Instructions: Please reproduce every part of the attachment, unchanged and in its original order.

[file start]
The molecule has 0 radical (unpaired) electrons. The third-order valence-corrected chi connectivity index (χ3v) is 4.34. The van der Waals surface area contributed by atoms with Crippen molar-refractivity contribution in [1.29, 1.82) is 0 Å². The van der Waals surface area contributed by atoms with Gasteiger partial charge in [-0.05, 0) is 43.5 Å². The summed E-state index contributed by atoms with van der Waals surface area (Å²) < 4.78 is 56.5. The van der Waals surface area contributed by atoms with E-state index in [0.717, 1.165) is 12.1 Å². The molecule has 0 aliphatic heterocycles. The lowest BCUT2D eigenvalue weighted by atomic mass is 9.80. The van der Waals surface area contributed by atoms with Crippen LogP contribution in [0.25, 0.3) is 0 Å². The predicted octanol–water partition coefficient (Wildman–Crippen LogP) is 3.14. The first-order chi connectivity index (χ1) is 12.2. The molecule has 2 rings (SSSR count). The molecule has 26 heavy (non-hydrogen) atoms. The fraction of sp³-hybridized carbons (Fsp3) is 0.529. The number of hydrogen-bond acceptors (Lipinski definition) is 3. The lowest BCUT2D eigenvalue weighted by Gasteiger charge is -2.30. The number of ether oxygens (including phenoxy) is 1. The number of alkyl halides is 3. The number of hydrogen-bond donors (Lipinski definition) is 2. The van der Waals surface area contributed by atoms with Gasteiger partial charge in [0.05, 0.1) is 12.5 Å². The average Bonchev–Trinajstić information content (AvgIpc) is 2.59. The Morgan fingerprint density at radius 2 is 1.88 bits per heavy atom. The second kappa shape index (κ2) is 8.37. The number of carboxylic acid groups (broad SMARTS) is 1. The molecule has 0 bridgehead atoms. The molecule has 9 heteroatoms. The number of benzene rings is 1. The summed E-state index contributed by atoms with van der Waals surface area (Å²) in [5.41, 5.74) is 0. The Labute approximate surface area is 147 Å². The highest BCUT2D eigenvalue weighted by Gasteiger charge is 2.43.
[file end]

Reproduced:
The molecule has 0 radical (unpaired) electrons. The third-order valence-corrected chi connectivity index (χ3v) is 4.34. The van der Waals surface area contributed by atoms with Crippen molar-refractivity contribution in [1.29, 1.82) is 0 Å². The van der Waals surface area contributed by atoms with Gasteiger partial charge in [-0.05, 0) is 43.5 Å². The summed E-state index contributed by atoms with van der Waals surface area (Å²) < 4.78 is 56.5. The van der Waals surface area contributed by atoms with E-state index in [0.717, 1.165) is 12.1 Å². The molecule has 0 aliphatic heterocycles. The lowest BCUT2D eigenvalue weighted by atomic mass is 9.80. The van der Waals surface area contributed by atoms with Crippen LogP contribution in [0.25, 0.3) is 0 Å². The predicted octanol–water partition coefficient (Wildman–Crippen LogP) is 3.14. The first-order chi connectivity index (χ1) is 12.2. The molecule has 2 rings (SSSR count). The molecule has 26 heavy (non-hydrogen) atoms. The fraction of sp³-hybridized carbons (Fsp3) is 0.529. The number of hydrogen-bond acceptors (Lipinski definition) is 3. The lowest BCUT2D eigenvalue weighted by Gasteiger charge is -2.30. The number of ether oxygens (including phenoxy) is 1. The number of alkyl halides is 3. The number of hydrogen-bond donors (Lipinski definition) is 2. The van der Waals surface area contributed by atoms with Gasteiger partial charge in [0.05, 0.1) is 12.5 Å². The average Bonchev–Trinajstić information content (AvgIpc) is 2.59. The Morgan fingerprint density at radius 2 is 1.88 bits per heavy atom. The second kappa shape index (κ2) is 8.37. The number of carboxylic acid groups (broad SMARTS) is 1. The molecule has 0 bridgehead atoms. The molecule has 9 heteroatoms. The number of benzene rings is 1. The summed E-state index contributed by atoms with van der Waals surface area (Å²) in [5.41, 5.74) is 0. The Labute approximate surface area is 147 Å². The highest BCUT2D eigenvalue weighted by Gasteiger charge is 2.43.